I can totally understand why my mum loved this place, as much of the interior reflects her own design tastes of the 1970s, often labeled as the decade that taste forgot – the textured wallpaper on the walls and ceiling, the plates hanging on the wall, the plastic flower and fruit garlands, the cheerful yellow paintwork…it all sounds very much like a time when parmesan was ready to be grated and pepper was a gray powder in a pot.

Despite all these memories of my youth, I can’t remember that we ever had a condom machine in our bathroom that offered two exotic colored condoms for £1, as it does in the very 1970s toilet here in Ciao Sorrento.

A decorative plate lines the wall of the restaurant.

The food

This is a traditional menu that won’t scare anyone even with a cursory knowledge of Italian cuisine that has been served in the UK for decades. In fact, I recently found a very similar menu in a Manchester trattoria, giving hope against the inexorable march of progress fueled by bottles of £30 extra virgin olive oil.

There’s prosciutto e melone (£7.95) which isn’t the only souvenir from Abigail’s Party here; funghi ripieni (£7.95) is fried breaded mushrooms with mozzarella or chicken pate, while smoked salmon (£8.90) comes with prawns and Marie Rose sauce.

Insalata Caprese.

David started with insalata caprese (£7.95) which was mozzarella with tomato, extra virgin olive oil, oregano and fresh basil.

The portion was hearty – eight slices of cheese sandwiched between chunks of tomato – but the dish suffered from the quality of the ingredients, especially the tomatoes which were quite tasteless.

I had a stracciatella alla romana (£4.50), and it was quite good, the broth quite light and the mixture of eggs and parmesan cheese quite pleasant.

Stracciatella Alla Romana and garlic bread.

I think this soup would be enhanced by the addition of lemon – or more lemon – as described in the Italian cooking bible which is The Essentials of Classic Italian Cooking by Marcella Hazan but, nonetheless, this was a good example of the lightness and delicacy of the Romagna region. By the way, don’t order this soup if you’re worried that things won’t look the way they are – because it’s not a soup that looks appealing in any way! Good taste though.

The service here is friendly and well practiced. Our server looked straight out of Central Casting in that he was dressed in a white shirt, tight black pants and chest hair. If he had only appeared with a huge pepper mill, we could have perfectly reenacted that classic Victoria Wood sketch where Wood and Julie Walters are perplexed by an Italian waiter wielding a mill of such gargantuan proportions that it suggested an intimacy that doesn’t exist. is not normally offered in front of a large amaretto.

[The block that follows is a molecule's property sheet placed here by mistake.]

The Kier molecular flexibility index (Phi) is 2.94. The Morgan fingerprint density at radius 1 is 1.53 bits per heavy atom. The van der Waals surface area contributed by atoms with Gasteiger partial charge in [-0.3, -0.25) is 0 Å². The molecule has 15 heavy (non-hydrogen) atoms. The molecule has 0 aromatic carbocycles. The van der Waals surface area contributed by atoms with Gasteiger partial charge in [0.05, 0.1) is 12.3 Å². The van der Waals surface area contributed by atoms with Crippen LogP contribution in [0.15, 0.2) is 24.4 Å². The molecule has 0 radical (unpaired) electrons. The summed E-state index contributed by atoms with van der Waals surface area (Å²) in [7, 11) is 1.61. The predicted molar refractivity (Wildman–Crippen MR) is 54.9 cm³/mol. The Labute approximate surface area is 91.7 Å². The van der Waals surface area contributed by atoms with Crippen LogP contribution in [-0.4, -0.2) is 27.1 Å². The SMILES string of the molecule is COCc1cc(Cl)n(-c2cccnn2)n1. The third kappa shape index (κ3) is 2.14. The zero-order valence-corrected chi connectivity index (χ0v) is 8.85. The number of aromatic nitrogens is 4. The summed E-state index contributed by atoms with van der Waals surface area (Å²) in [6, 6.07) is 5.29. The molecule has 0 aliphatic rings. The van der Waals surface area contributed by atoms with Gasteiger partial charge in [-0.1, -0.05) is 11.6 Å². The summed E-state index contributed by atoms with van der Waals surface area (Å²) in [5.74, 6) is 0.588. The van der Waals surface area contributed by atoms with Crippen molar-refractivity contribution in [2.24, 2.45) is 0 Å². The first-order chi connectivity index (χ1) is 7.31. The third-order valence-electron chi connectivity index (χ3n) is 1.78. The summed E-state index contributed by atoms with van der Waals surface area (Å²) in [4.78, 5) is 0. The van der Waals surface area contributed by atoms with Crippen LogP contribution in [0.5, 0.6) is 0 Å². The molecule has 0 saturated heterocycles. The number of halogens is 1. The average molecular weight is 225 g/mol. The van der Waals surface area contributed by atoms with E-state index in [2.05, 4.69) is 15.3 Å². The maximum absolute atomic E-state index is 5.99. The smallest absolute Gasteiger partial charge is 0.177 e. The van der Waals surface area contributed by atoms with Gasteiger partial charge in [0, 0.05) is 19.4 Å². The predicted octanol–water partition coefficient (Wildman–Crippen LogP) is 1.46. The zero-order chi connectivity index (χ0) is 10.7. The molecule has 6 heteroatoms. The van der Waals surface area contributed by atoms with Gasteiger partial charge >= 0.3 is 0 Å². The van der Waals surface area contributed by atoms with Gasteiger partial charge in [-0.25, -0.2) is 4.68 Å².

Melanzane Al Parmigiana.

David’s main course, melanzane al parmigiana (£12.95), was delicious, but wasn’t layered enough to do justice to a dish that helped define Italian cuisine for a generation. Served piping hot in a Le Creuset casserole dish, it was good classic cooking but felt a bit like an express version rather than the traditional multi-layered classic.

My pasta dish of Tagliatelle Romana (£12.95) was also good, the perfectly cooked pasta and Bolognese sauce, peas, mushrooms, pepperoni and Parmesan all coming together to create a harmonious plate of goodness.

Tagliatelle Romana and Isalata Verde in the background.

A green salad (£3.95) was good, as was garlic bread which we shared (£3.50).
All the desserts are £5.95 and we both chose the semifreddo menta bianco e cioccolato, a delicious white mint ice cream with chocolate at its heart, boosted hugely by a dash of Glayva liqueur. As far as I can tell, most desserts seem to come with spilled alcohol, which I’m fine with.

The verdict

Ciao Sorrento is definitely a place to treasure and I have to say I coveted the delicious pizzas the couple ordered on the next table. All pizzas are £11.95 and a fiorucci is what I will order next time.

I love that this place still exists, and I love that it doesn’t seem to have changed much. A trip to the bathroom is as much a trip back in time as poring over photos and cards pinned to a board, all memories of happy customers over the years.

Offset lighting.

As such, this place defines the idea of ​​family and food that is central to Italian cuisine. It’s a classic of the genre and shouldn’t be taken for granted.

However, I think a few tweaks to the menu would go a long way in preparing this Dundee classic for the future, although I’m sure the owners and their happy customers would say they’re doing just fine as they are.

If you like old school, you’ll love it here, a place with history and an integral part of the city’s culinary tradition.


Information

Address: Ciao Sorrento, 19 Union Street, Dundee DD1 4BN

P: 01382 221760

W: www.facebook.com/Ciao-Sorrento-Dundee-Restaurant

Prices: Starters from £4.50, mains from £12.95; desserts from £5.95

Scoring:

  • Food: 4/5
  • Performance: 5/5
  • Surroundings: 4/5

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[Great Italian cooking at Ciao Sorrento in Dundee]